A Doll’s house is based on a semi-aristocratic lifestyle where the family culture is focused around money and materialistic objects. Nora the protagonist makes decisions based on morals and personal choices, whereas Nora’s husband, Torvald, makes decisions based on money illustrating foil characters. In addition, Torvald accuses Krogstad the antagonist of participating in improprieties like money laundering who in turn blackmails Nora on the premise of money to protect his life and even improve it. Nevertheless Kristine, Nora’s companion is a fate-beaten woman who marries for money rather than love and stil...
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...r hierarchy of a society. Though similar in nature, both plays have distinct differences that reflect their time period, society and cultural focus of the society. For example, A Doll’s House uses money to reveal its corrupting effects on society but ultimately focuses on women’s struggle to achieve equality in 1800 Norwegian society whose cultural focus is to subdue women. This culturally focus can be traced and matched with the time period as well because in 1800s women lacked rights both politically and culturally. On the other hand, The Visit uses money to reveal the corruption in society, but focuses on the human ability to differentiate between right and wrong.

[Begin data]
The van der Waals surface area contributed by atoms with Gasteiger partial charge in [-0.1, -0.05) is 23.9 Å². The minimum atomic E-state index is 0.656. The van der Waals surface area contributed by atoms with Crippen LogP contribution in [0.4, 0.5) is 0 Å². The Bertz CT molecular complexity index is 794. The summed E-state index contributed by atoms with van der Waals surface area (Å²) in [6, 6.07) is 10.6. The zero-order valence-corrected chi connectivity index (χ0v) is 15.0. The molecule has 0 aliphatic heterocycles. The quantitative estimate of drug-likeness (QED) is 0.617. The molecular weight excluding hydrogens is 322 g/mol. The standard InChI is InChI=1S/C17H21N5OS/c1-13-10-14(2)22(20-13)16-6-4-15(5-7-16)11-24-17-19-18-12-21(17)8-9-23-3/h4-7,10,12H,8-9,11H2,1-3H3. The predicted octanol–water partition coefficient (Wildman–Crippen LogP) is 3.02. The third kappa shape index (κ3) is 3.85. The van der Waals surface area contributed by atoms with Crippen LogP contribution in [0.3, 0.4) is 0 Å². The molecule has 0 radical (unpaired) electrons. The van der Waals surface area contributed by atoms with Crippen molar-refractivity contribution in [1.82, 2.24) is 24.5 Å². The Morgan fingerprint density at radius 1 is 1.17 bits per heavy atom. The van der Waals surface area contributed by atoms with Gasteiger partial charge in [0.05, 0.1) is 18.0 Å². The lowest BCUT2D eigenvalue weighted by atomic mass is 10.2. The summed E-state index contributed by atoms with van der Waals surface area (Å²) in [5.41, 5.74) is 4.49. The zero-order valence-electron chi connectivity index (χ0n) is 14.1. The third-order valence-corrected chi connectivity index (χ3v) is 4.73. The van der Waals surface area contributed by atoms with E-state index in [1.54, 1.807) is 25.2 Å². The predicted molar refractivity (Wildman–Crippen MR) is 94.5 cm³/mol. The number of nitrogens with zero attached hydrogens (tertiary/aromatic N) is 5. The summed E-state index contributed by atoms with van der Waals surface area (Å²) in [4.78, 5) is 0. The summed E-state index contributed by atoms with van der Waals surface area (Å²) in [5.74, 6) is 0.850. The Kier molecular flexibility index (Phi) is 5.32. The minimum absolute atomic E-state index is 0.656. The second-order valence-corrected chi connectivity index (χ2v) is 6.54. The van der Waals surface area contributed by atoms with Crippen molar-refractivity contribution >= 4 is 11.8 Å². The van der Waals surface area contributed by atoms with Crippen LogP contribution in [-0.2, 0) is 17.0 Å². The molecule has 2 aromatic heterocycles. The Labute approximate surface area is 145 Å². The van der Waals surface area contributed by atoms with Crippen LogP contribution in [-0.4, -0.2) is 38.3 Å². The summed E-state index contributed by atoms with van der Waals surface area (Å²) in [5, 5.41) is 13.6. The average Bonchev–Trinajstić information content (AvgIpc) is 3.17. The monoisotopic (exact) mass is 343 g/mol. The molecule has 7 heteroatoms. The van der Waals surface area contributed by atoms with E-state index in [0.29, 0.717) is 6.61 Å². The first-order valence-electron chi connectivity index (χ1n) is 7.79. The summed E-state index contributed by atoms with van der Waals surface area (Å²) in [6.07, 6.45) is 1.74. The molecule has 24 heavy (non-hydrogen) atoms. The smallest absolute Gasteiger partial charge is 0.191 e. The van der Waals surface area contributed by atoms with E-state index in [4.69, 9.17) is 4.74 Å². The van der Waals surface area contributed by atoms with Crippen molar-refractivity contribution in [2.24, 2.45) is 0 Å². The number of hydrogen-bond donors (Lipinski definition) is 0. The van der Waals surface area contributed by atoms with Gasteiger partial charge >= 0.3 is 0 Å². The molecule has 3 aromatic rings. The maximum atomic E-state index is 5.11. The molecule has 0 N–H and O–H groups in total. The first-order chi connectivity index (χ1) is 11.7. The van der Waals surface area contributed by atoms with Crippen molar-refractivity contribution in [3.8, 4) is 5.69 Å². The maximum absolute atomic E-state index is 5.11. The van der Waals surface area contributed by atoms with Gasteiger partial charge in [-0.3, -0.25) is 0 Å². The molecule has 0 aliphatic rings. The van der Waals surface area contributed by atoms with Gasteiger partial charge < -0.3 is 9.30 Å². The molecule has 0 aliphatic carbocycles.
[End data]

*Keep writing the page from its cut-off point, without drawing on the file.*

Dürrenmatt, Freidrich. The Visit. Trans. Patrick Bowles. New York: Groove Press, 1956. Print
Ibsen, Henril. A Doll’s House. Trans. Rolf Fields. New York: Signet Classics, 1992. Print.
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